When asked if the use of force was helpful in resolving their child’s anxiety,
36% of parents said ‘NO’
59.1% said it has made things MUCH WORSE.
Only 0.4% of parents thought force helped,
& 4.5% thought it might have helped.
Unfortunately, many parents currently report being blamed and pressured to improve attendance, without due regard to the severity of their child's difficulties. Many children are being described as ‘fine in school', when in reality they are not fine, as they often mask or internalise their distress while in school.
We recognise that there are limited resources in schools, but many helpful actions including understanding, are cost free! The longer anxious children are unsupported the harder it will be for them to return to school. Continuing to describe anxious children as being ‘fine in school' means they are less likely to be able to access the help they need to recover, and ultimately to attend regularly and achieve their potential.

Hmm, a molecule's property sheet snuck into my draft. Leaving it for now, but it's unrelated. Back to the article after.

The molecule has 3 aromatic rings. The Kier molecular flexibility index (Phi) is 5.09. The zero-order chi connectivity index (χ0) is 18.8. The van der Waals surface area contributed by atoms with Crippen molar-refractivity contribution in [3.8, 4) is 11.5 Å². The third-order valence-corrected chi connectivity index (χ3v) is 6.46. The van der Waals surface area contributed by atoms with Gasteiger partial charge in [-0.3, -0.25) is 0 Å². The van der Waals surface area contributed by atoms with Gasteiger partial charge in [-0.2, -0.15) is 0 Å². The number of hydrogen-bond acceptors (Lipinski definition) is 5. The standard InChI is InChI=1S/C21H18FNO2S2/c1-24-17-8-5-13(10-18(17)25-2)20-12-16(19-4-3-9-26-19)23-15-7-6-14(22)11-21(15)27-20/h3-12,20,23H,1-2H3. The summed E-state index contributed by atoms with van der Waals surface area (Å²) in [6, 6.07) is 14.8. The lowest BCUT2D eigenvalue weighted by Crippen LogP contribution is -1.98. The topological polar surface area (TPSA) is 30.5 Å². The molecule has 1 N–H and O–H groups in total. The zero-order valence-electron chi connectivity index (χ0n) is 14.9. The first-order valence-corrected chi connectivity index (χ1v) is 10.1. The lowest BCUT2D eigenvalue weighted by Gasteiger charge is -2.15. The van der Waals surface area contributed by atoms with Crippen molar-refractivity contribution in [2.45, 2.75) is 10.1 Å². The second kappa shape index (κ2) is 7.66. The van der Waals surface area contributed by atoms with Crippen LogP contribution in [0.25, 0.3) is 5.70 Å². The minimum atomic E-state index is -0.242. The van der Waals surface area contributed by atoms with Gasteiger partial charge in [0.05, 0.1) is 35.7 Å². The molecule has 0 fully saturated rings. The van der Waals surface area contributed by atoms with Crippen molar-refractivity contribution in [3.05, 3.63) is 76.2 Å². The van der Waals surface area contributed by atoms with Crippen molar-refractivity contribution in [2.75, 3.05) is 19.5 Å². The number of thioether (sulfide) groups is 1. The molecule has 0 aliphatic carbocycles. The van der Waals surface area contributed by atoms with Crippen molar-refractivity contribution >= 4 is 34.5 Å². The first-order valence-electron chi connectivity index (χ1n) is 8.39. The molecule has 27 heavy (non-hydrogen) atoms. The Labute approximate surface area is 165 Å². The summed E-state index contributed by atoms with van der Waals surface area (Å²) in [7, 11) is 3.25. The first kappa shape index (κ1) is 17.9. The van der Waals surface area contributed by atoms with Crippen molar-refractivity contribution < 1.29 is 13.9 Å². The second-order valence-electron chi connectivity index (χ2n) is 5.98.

Families often struggle because they find that school staff, CAMHS staff and Social Services staff do not know how each other work and do not communicate effectively. This means families get trapped in a cycle of being given advice or information by one service that is then disputed by another and this is very difficult to navigate or resolve.
Working together will be much more beneficial for all involved
The Department for Education published new School Attendance Guidance, 'Working together to improve attendance' to be applied from 1st September 2022 onwards, with further guidance published in February 2023